4. I'm full-time on the road and I only boondock. My generator (Onan) does not really charge the batteries unless I run if for hours. I don't have shore power. I usually run my Ford 450 engine to recharge the house batteries. I'll call the dealer where I got the batteries. Interstate has a 12 mo warranty and they are less than 1 year old. So, I will need to fully charge and test, per Lenp: I'm not sure that I have not voided the warranty by my use/abuse. Any suggestions on that? Nan
  5. Thanks, The 2-prong solenoid tests good. It has two small and two large posts. Where do I go next? Can I test the board?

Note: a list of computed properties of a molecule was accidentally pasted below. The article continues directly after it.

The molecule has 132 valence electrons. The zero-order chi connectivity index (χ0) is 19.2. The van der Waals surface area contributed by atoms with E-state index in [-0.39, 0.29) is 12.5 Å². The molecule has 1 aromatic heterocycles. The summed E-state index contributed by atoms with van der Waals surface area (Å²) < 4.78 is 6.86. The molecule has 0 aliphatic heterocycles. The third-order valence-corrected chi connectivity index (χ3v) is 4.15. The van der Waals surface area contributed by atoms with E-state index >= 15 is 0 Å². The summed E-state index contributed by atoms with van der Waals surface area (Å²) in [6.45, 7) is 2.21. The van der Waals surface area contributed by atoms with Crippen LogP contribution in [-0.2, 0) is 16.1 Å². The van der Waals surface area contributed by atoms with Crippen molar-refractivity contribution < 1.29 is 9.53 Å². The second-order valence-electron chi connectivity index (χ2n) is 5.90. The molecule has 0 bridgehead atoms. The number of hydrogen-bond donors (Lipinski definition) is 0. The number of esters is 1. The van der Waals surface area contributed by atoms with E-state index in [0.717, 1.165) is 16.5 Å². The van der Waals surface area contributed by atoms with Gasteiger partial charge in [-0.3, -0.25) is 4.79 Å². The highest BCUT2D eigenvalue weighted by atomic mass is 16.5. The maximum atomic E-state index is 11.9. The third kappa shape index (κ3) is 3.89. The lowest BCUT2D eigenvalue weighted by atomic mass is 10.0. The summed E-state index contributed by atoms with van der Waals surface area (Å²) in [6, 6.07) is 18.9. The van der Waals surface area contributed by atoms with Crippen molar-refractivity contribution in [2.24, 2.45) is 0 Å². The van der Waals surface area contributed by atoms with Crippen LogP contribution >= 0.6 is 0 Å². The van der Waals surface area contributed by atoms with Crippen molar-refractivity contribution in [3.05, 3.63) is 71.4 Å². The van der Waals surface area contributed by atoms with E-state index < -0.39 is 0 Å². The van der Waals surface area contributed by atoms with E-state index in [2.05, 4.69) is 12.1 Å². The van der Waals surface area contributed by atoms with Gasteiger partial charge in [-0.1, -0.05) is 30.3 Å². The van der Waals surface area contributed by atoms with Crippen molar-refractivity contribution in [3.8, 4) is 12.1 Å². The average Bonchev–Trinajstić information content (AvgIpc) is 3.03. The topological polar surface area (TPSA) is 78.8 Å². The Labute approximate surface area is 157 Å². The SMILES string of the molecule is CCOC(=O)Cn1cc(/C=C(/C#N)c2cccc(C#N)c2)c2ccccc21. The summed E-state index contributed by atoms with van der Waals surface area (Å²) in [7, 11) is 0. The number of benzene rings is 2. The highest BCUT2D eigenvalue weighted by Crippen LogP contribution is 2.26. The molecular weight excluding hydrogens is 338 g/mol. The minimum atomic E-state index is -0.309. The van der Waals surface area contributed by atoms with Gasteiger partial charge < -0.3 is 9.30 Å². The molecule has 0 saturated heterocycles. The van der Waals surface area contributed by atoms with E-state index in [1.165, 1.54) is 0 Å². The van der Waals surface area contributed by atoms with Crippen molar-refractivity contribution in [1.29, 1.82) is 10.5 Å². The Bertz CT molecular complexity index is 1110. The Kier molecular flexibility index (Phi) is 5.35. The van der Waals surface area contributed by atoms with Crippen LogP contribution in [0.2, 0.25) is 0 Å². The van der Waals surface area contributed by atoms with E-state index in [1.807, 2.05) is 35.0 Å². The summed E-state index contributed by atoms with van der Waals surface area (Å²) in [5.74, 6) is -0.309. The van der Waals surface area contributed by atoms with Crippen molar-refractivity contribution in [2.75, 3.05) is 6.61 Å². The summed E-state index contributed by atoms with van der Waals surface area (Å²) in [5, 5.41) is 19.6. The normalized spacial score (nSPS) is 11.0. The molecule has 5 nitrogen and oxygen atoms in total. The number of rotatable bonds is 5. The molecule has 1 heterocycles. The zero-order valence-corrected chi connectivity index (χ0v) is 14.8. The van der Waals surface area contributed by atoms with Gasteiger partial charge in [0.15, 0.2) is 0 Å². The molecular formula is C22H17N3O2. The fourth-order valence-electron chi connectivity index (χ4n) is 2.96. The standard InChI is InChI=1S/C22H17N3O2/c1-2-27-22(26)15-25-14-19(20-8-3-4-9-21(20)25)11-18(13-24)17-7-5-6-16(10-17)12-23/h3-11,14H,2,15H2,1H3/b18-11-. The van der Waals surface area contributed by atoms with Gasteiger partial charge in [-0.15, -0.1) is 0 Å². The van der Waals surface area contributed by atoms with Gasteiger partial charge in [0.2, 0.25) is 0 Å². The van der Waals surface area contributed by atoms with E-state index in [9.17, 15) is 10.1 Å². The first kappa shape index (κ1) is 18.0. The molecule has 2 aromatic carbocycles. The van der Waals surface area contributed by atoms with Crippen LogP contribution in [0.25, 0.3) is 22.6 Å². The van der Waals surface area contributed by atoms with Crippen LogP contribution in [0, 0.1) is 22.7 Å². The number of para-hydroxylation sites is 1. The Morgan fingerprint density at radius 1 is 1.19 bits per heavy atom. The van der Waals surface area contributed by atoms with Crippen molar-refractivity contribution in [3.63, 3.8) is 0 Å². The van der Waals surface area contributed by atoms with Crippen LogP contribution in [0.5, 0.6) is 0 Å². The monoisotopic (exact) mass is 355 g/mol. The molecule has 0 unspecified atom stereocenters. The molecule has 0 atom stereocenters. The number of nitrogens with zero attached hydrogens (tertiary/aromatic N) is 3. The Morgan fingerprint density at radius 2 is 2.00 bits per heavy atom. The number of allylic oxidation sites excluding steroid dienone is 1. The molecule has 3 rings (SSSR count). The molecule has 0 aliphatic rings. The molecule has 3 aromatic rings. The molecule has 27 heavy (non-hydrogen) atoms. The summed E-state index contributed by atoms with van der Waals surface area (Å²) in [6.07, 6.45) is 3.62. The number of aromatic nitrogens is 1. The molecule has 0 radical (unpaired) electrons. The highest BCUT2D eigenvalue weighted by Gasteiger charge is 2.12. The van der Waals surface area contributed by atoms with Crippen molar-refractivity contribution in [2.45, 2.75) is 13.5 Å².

6. Hi Folks, My house batteries will not recharge when I am driving. How do I test the isolation solenoid? Nan
  7. Ugh. I can't say I fully understand the math behind battery use and maintenance, but your explanation certainly helps. I believe I have (mostly) destroyed my batteries which are less than a year old, Interstate 12V. I have too large a draw being supported by mis-matched and inadequate poly/mono solar panels which, when used together, are incompatible with the MPPT controller. The solution will require some education, several replacements, and better management of my load...an expensive bit of ignorance on my part. Thank you all for your input. Nancy
  8. Thanks for your replies. I'm re-doing my needs and running some calculators to better understand the math. The first fix seems to be running in series with monos. Then determining if I need additional panels and a larger controller. I appreciate your input. Nancy